10 Addictive Mystery Series That Follow Compelling Protagonists
Mysteries are often best remembered for their main characters, from Sherlock Holmes to Hercule Poirot. In order to keep readers coming back for multiple books, these protagonists should be more than just clever; they need to be dynamic and compelling as well. The ten series listed here star cunning and intriguing sleuths who will keep you coming back for more. This video was made with Ezvid Wikimaker.
Mystery Series With Great Main Characters: Our 10 Picks
|Series||Author||First Books in the Series|
|1.||The Sarah Weston Chronicles||D.J. Niko||The Tenth Saint|
|2.||Jack McColl||David Downing||Jack of Spies|
|3.||Yashim the Eunuch||Jason Goodwin||The Janissary Tree|
|4.||Alexander Hawke||Ted Bell||Hawke|
|5.||The Condor||James Grady||Six Days of the Condor|
|6.||Vera Stanhope||Ann Cleeves||The Crow Trap|
|7.||Dylan Hunter||Robert Bidinotto||Hunter|
|8.||Detective Kubu||Michael Stanley||A Carrion Death|
|9.||Shinobi||Susan Spann||Claws of the Cat|
|10.||Ellie McEnroe||Lisa Brackmann||Rock Paper Tiger|
Popular Categories of Mystery
- Legal Thriller
- Cozy Mystery
- Traditional Mystery
- Police Procedural
- Medical Thriller
- Detective Fiction
Classic Mystery Books
The authors on this list stand on the shoulders of many amazing writers who influenced the genre. Consider diving into mystery's rich history with these classics:
- Murder on the Orient Express by Agatha Christie
- The Hound of the Baskervilles by Sir Arthur Conan Doyle
- The Maltese Falcon by Dashiell Hammett
- Rebecca by Daphne Du Maurier
- The Woman in White by Wilkie Collins
The History & Appeal of Mystery
A relatable and likable main character is important for any good mystery, and especially crucial when writing a series. Readers should be able to celebrate their favorite sleuth's successes and mourn their losses as they follow them from book to book. Here, in no particular order, are ten thrilling mystery series with compelling protagonists.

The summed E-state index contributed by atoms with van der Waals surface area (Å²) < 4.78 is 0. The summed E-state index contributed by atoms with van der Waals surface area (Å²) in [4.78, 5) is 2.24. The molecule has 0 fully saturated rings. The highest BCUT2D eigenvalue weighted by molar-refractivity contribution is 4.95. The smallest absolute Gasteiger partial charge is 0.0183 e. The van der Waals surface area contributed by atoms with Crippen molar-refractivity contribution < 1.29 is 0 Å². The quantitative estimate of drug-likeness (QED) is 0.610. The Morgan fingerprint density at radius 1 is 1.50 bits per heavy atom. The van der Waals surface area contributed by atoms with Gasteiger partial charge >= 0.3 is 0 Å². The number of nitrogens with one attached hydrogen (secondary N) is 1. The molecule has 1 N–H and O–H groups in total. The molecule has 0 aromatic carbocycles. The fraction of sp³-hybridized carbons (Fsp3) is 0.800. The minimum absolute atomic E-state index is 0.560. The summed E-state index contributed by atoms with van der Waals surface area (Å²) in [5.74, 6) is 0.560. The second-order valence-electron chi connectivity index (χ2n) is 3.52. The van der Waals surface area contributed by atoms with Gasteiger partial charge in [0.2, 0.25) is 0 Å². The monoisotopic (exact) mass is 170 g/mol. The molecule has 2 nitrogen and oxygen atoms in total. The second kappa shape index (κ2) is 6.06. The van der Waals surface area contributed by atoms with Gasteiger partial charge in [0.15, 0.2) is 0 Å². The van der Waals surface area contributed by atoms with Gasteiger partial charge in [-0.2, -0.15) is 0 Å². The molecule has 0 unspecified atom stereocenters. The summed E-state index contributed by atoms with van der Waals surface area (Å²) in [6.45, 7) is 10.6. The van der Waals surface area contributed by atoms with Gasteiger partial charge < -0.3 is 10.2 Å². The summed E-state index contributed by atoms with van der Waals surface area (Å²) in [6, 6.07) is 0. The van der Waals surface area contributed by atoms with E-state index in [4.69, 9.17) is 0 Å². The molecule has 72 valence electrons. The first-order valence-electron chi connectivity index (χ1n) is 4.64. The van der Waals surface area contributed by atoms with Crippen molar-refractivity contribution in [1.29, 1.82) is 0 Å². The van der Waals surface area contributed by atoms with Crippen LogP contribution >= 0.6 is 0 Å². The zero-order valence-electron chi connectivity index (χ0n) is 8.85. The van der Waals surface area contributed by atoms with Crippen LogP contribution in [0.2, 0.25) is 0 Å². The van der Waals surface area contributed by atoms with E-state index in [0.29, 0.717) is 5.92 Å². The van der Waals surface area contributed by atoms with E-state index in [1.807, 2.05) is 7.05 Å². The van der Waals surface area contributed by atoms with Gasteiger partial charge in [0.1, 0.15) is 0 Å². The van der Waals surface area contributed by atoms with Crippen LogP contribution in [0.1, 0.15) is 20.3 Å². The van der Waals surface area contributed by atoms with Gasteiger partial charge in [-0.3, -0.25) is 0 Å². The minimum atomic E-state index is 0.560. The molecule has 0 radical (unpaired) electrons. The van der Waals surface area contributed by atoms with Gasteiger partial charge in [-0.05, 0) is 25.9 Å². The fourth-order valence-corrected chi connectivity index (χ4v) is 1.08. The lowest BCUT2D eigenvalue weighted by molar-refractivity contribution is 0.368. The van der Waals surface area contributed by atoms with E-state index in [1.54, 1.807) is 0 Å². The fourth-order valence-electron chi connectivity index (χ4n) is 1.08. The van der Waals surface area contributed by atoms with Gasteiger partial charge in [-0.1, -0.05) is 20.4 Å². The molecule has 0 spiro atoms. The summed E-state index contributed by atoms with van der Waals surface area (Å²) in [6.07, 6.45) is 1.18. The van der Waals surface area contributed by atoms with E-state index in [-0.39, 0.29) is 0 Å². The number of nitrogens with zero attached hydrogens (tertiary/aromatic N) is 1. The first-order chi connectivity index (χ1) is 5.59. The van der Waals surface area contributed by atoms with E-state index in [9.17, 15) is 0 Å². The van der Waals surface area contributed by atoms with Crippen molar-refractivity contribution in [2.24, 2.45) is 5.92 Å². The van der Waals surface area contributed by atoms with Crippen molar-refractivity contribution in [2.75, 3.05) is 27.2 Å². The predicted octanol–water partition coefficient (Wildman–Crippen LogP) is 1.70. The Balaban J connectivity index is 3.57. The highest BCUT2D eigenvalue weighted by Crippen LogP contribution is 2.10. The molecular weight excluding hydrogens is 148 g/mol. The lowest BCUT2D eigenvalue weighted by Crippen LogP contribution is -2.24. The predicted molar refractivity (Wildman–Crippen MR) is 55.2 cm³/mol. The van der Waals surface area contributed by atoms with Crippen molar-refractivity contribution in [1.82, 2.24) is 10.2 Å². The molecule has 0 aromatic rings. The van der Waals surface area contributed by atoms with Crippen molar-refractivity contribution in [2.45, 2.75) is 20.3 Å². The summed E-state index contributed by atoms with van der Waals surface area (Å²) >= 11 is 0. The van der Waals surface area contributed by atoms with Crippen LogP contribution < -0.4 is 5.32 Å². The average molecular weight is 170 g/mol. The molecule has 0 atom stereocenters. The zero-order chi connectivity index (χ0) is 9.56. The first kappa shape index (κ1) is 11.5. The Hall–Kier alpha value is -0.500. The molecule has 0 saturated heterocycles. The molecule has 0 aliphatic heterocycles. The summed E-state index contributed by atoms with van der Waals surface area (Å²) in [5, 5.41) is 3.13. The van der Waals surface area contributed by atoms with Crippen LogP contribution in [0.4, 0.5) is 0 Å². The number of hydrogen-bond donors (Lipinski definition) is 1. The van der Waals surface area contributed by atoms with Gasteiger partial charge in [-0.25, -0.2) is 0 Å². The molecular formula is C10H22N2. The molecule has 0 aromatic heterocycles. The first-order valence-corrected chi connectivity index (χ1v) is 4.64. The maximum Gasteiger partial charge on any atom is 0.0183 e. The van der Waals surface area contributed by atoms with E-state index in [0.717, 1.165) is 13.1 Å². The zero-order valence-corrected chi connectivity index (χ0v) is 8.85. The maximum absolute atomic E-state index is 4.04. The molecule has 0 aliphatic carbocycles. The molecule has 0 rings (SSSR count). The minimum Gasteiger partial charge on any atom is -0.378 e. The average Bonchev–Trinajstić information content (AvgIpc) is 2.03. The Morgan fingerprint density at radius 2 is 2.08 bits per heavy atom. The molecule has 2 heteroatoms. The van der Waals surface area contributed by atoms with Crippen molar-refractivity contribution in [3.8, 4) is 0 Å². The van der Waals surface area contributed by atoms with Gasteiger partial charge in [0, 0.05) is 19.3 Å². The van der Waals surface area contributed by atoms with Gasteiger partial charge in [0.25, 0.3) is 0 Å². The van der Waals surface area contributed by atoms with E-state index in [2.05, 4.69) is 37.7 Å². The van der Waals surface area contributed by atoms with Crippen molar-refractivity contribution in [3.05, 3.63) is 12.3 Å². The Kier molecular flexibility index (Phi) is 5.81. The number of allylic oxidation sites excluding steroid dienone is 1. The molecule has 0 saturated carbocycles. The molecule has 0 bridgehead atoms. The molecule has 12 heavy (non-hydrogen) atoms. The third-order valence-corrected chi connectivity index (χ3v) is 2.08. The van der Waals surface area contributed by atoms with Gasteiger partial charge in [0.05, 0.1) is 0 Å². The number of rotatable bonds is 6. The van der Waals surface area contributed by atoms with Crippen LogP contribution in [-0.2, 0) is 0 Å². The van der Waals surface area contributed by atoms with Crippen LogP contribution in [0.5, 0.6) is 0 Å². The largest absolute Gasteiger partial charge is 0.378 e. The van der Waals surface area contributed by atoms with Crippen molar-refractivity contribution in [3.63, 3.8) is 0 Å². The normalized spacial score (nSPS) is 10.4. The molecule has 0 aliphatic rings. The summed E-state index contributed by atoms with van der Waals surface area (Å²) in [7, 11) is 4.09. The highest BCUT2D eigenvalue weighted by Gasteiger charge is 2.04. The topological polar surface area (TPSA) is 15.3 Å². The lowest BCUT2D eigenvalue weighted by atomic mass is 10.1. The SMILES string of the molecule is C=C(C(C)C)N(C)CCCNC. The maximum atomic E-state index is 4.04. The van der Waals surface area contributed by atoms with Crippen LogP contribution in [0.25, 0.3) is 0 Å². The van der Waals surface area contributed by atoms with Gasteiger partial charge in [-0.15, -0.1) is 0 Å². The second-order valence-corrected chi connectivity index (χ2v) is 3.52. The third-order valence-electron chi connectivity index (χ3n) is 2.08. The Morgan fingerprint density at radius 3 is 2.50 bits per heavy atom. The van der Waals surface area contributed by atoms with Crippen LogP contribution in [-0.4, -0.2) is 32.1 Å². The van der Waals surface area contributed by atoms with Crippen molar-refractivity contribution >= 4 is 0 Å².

At #1 is "The Sarah Weston Chronicles" by D.J. Niko. Cambridge archaeologist Sarah Weston is an independent trailblazer and free spirit. Her adventurous and curious nature is infectious, and readers will love following her through this trilogy. Sarah, along with her partner Daniel Madigan, solves mysteries that are centuries old by unearthing artifacts and piecing together ancient riddles. She uses her wit and determination to find hidden clues and expose dangerous secrets.
In the #2 spot is David Downing's "Jack McColl." In the days leading up to the first world war, Jack is a car salesman who transitions from ordinary guy to full-time spy. During his missions he crosses paths with Caitlyn Hanley, and the two struggle with their feelings for one another and their patriotic duty. As McColl dives deeper into the world of international espionage, he is conflicted about the lies he tells and the true purpose of his assignments.
In the days leading up to the first world war, Jack is a car salesman who transitions from ordinary guy to full-time spy.
#3 on the list is "Yashim the Eunuch" by Jason Goodwin. Anyone who has ever felt underestimated will relate to Yashim. A lover of food with a passion for investigating, he spends his free time cooking and solving mysteries. He makes friends in both high and low places, and proves his intelligence and sleuthing skills as the novels progress. Goodwin introduces a diverse and interesting cast of characters, but the unlikely hero Yashim outshines the rest.